This was merely the BEGINNING of the embarrassment I was subjected to.
She finally decided to acknowledge me and made me talk to the pilot (Capt. Charles Baker, BADGE#JS226556, PSA CLT). I explained to him the situation and pointed out that even his briefcase was much bigger than my piece. I then explained what was in it and why I couldn’t leave it to be put under the plane. He then muttered something to me about weight (which makes no sense whatsoever as my piece was well under 15 pounds – regulation states it can be up to 40!) and decided to call the manager. I pleaded with him to let me take my bag on, and “the last thing I wanted to do was cause any sort of problem.”
Ms. Stasio had taken my carry-on and placed it outside the plane while my back was turned, so when I turned to get it, it was gone. I had a moment of panic – someone took my bag when I wasn’t looking! Like I said, the items in it are IRREPLACEABLE. I couldn’t believe Ms. Stasio would just pick it up and move it without my consent – especially with the information I had shared regarding it’s contents. I was in a state of disbelief and sheer horror as I frantically asked where my bag was. She informed me it was outside the plane on the walkway – tagged and ready to go under the plane. At this point I was shaking and fighting off tears. I felt bullied.
I found the piece around the corner of the walkway, dwarfed by the group of larger roll on baggage outside the plane that had been checked with yellow tags and left unattended to be placed under the plane. I picked mine up and moved it back to where I could stand next to it outside the plane door as I waited for the manager. Two more passengers boarded – one with yet another large backpack that dwarfed my piece and another briefcase that was bulging and unzipped with paperwork and a laptop. Both men asked what was wrong. I told them that I wasn’t being let on with my carry-on. They both looked at it and shook their heads in disbelief as they compared it to theirs. “It’s so small” said the man with the bulging and over stuffed briefcase.
It didn’t make any sense.
The manager arrived. I gave him the full story, he assessed the bag, and went inside the plane to talk to Ms. Stasio. She was clearly angry and making quite a fuss – an unwarranted reaction to the situation. It was me who should be losing my cool. Not her!
Despite the fact that my blood was boiling, my heart was racing, I was fighting off tears and trying to make sense of all the confusion, I was still being one hundred percent cooperative. I even offered to show the flight attendant and the manager that my bag would fit perfectly under my seat. She refused to let me.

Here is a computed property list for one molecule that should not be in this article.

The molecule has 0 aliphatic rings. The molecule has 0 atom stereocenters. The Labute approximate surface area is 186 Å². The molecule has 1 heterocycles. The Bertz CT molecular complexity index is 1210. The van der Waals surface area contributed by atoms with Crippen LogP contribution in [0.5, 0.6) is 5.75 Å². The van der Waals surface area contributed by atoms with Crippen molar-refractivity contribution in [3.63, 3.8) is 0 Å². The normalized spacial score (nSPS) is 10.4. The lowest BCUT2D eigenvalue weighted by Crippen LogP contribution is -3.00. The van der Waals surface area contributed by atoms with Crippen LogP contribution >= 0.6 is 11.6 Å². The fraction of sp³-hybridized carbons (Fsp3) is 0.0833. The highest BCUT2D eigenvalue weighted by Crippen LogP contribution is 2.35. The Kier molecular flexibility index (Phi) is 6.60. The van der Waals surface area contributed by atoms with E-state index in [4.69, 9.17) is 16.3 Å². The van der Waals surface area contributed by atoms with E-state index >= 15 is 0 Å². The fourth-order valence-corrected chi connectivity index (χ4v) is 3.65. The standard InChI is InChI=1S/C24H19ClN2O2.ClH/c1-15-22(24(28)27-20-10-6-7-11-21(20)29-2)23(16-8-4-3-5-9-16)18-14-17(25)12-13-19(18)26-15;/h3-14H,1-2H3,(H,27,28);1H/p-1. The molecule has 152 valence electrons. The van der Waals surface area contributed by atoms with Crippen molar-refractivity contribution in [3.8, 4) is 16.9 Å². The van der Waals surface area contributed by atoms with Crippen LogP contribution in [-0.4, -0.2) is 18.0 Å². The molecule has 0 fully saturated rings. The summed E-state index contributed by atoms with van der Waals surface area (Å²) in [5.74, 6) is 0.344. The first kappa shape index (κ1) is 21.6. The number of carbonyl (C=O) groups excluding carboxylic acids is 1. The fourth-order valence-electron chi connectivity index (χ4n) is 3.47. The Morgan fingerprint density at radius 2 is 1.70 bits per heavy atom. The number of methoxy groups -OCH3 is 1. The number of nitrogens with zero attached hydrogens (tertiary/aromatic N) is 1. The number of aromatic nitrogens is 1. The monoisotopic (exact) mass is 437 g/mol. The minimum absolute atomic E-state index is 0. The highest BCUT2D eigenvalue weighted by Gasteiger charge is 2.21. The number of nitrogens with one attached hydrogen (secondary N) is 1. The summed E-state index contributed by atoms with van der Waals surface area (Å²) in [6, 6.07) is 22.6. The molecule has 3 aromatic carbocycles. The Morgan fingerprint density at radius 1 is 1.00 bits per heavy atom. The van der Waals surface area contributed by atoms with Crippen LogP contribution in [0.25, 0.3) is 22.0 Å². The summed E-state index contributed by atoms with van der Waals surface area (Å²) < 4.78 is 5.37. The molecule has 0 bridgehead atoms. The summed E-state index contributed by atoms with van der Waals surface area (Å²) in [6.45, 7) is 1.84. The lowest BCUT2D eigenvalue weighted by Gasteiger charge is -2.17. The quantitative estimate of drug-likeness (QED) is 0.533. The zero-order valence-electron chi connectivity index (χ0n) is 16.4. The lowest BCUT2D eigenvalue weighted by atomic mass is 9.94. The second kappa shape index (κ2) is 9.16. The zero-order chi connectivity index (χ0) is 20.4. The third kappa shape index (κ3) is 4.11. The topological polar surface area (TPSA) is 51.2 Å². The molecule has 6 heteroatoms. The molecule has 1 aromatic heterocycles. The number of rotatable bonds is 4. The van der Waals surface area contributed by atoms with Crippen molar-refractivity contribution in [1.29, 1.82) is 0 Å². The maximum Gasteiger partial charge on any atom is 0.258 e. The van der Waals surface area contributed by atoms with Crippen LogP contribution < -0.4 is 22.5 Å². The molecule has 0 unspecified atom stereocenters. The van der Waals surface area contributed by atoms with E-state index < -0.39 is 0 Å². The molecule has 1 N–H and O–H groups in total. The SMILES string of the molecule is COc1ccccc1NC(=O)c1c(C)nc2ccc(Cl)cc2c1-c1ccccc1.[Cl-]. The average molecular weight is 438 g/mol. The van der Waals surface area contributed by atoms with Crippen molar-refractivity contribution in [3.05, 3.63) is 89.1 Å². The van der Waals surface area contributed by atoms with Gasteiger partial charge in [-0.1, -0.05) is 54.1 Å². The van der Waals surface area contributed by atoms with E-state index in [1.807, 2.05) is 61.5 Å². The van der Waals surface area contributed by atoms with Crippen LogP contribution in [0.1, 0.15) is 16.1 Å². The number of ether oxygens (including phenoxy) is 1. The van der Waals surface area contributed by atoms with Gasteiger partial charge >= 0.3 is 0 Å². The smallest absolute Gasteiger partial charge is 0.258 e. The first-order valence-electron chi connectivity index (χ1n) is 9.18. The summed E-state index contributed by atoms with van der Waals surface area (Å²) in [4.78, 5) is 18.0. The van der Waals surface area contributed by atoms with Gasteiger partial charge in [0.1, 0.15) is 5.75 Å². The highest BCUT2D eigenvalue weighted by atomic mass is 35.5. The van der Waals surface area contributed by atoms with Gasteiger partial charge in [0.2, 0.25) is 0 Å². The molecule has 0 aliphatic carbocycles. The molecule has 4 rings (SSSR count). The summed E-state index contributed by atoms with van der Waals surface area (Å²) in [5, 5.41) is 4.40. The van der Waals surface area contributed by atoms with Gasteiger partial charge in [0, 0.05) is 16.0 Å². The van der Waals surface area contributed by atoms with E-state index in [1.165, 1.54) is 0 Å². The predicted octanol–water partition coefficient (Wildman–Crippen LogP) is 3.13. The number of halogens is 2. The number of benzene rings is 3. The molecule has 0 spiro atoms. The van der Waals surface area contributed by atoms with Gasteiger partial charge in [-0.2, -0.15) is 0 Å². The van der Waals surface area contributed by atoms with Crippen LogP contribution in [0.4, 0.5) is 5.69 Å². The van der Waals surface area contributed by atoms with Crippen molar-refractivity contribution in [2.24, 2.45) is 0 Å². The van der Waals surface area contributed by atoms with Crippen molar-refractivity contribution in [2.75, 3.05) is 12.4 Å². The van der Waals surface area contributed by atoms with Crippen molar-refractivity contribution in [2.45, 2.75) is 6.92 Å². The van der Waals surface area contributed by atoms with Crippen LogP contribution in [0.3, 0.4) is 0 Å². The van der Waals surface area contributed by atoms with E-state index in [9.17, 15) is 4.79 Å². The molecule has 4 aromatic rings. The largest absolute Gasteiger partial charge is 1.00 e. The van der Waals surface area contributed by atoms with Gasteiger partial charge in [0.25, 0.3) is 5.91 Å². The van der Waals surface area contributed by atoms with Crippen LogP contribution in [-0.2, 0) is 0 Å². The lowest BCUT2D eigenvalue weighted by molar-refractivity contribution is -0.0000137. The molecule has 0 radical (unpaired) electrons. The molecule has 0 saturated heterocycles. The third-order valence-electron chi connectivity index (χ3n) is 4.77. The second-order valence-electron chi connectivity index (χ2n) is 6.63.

The manager seemed to get nowhere with Ms. Stasio and returned with a couple of plastic bags and asked if I would remove the contents of my bag into them. In a completely frustrated state, wanting nothing but to get on the plane and get home to my family, I chose to fill my purse with what I could fit in it and carry the rest by hand. At this point, my purse was even larger and more difficult to handle than my original bag and I was left with expensive electronics being carried by hand. My carry on had been left behind completely empty except for a few power cords and a magazine.
I muttered “this is ridiculous” on the way to my seat.
Everyone was staring at me. I was uncomfortable, embarrassed, and so angry I had to fight back tears. I was confused, I felt harassed and now violated.
The plane was nowhere near full, many seats were empty and I approached Ms. Rohrer to ask if I could sit in the first row of seats which were unoccupied. She told me that “no one is allowed to sit in the front seats”. I let out a breath of disgust, waited for the man in the aisle seat to let me in and sat in my window seat, arms bulging with all my personal belongings. The man next to me – Victor – asked if was okay. I told him “I wasn’t allowed to bring on my small carry on… I’m sorry for the mess and I’ll never fly US Airways again”.
I look up and see the manager coming back to my seat. “Now what?” I say under my breath. He asked Victor to let him sit by me and in a very quiet voice told me, “I am very sorry for any inconvenience you are experiencing” and that I “should avoid any and all conversation with Ms. Stasio. She clearly has something personal against you and I don’t understand it myself”. I began to wonder who this woman was and how she could single handedly control and instill an almost palpable state of fear (?) in so many authority figures. I agreed to keep my true feelings to myself. “I just want to get home to my family who I haven’t seen in almost a year!” I stated. He apologized again and exited the plane.